• Email malware can also steal data from your computer such as passwords, bank logins, PayPal logins, other logins, or files, take full control over your computer remotely using a RAT (Remote Access Tool), or just act as an agent which allows attackers to attack other computers through your computer.

How To Protect Yourself from Malware emails

  • If a potential malware email doesn't sound like it pertains to your duty, you can probably just delete it. Keep in mind a determined attacker may try sending a followup email or may even call you on the phone to convince you to open it.
  • NEVER click "Enable Content" or "Enable macros" on a document you received in email. Contact DECS support if you see this:

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  • Think before you act on an email. Be wary of any communications that implore you to act immediately or warn of negative consequences if you do not act now. Consider if you have dealt with the sender before.
  • Modern email malware is unlikely to be detected by typical desktop antivirus software so please use caution.
  • If an email looks suspicious, even if it is from someone you know, before you act on the email, contact the DECS Support Office at 517-353-8891 or forward the mail to support@egr.msu.edu. If it does appear to be from someone you recognize, look up their phone number in a directory and call them to ask. Never use contact information provided in the email.
  • If you attempt to open an attachment and have to go through multiple steps ("Enable Content") or it seems more difficult than it should be, stop and ask for help! Some malware requires multiple steps and you might be safe if you stop early, but it is best to ask for help to make sure your computer is still clean.
  • DECS uses multiple methods to try to prevent malware delivery to your account. Sometimes malware will only be identified as Spam, so be careful when reviewing your Spam folders. You may also use mail from other providers and you must maintain awareness with all email systems.

Test Your Phishing Attempt Recognition

DECS, along with several information technology companies, have produced quizzes to test your phishing I.Q. Do you think you can recognize a phishing attempt email or website? Take the tests to find out!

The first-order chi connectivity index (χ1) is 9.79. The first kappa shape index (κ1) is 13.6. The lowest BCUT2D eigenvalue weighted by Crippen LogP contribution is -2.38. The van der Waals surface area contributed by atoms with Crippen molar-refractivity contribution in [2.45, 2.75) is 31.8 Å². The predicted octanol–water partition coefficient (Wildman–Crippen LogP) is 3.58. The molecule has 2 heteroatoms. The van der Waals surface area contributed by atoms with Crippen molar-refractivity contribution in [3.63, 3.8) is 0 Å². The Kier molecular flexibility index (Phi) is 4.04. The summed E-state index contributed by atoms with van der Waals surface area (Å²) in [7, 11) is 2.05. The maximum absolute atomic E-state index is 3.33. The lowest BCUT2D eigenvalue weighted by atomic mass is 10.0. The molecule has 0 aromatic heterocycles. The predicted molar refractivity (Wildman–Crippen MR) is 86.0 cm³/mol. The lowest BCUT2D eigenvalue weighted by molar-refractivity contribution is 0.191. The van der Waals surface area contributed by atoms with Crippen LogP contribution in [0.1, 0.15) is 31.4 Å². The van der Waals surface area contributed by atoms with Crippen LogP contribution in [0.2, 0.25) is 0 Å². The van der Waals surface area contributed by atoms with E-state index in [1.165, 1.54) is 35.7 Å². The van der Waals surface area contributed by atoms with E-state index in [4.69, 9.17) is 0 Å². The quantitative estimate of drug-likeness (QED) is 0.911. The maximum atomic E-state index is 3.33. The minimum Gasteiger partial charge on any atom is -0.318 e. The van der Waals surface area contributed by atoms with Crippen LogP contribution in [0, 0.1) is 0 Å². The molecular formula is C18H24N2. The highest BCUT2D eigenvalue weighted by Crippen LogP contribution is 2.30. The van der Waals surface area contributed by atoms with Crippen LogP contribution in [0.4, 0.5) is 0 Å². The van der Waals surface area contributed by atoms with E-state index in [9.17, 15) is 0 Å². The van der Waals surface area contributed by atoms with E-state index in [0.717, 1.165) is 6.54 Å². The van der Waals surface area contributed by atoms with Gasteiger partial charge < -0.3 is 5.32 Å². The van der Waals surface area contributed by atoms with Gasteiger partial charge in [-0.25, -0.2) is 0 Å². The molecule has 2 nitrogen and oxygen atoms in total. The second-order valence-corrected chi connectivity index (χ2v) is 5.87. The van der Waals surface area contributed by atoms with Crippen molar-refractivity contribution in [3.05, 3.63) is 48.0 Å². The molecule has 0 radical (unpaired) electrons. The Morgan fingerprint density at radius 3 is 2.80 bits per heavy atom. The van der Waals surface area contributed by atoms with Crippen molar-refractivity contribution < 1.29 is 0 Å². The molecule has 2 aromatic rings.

Make sure Spam Filtering is Enabled on Your Engineering Email Account

DECS provides many services to our users, including the ability to filter out spam messages sent to your engineering email address. Spam Filtering is enabled by default on new accounts but you can check your status using the following steps:

  1. Using your EGR username and password, log in to the My Account page of this website.
  2. Click Email Spam Filtering in the menu under Account.
  3. The page will display a message with your spam filter status.
  4. To change the status, click in the checkbox next to Enable Spam Filtering and then click Save Filter.
  5. Log out.

If legitimate email is being sent to your spam folder, you can setup email whitelisting on your account.  You can also forward the email to support@egr.msu.edu and we can assist you with whitelisting the email address. You can add the email to your whitelist by the following steps:

  1. Using your EGR username and password, log in to the My Account page of this website.
  2. Click Email Spam Filtering in the menu under Account.
  3. The page will display a message with your spam filter status.
  4. Click Whitelisting (Accepting).
  5. To enable whitelisting, click the checkbox next to Enable Whitelist.
  6. Add the email address that you want to filter (one per line). These can contain a wildcard (*), i.e. *@msu.edu would be all msu.edu addresses. It is NOT recommended that you whitelist your own @msu.edu address since this will prevent spam checking on forwarded or spoofed email.
  7. Press Save to save changes.

If spam is still being sent to your Inbox, please set up email blacklisting and send the email to abuse@egr.msu.edu.

  1. Using your EGR username and password, log in to the My Account page of this website.
  2. Click Email Spam Filtering in the menu under Account.
  3. The page will display a message with your spam filter status.
  4. Click Blacklisting (Blocking).
  5. To enable blacklisting, click the checkbox next to Enable blacklist.
  6. Add the email address that you want to filter (one per line). These can contain a wildcard (*), i.e. *@junkmail.com would be all junkmail.com addresses.
  7. Press Save to save changes.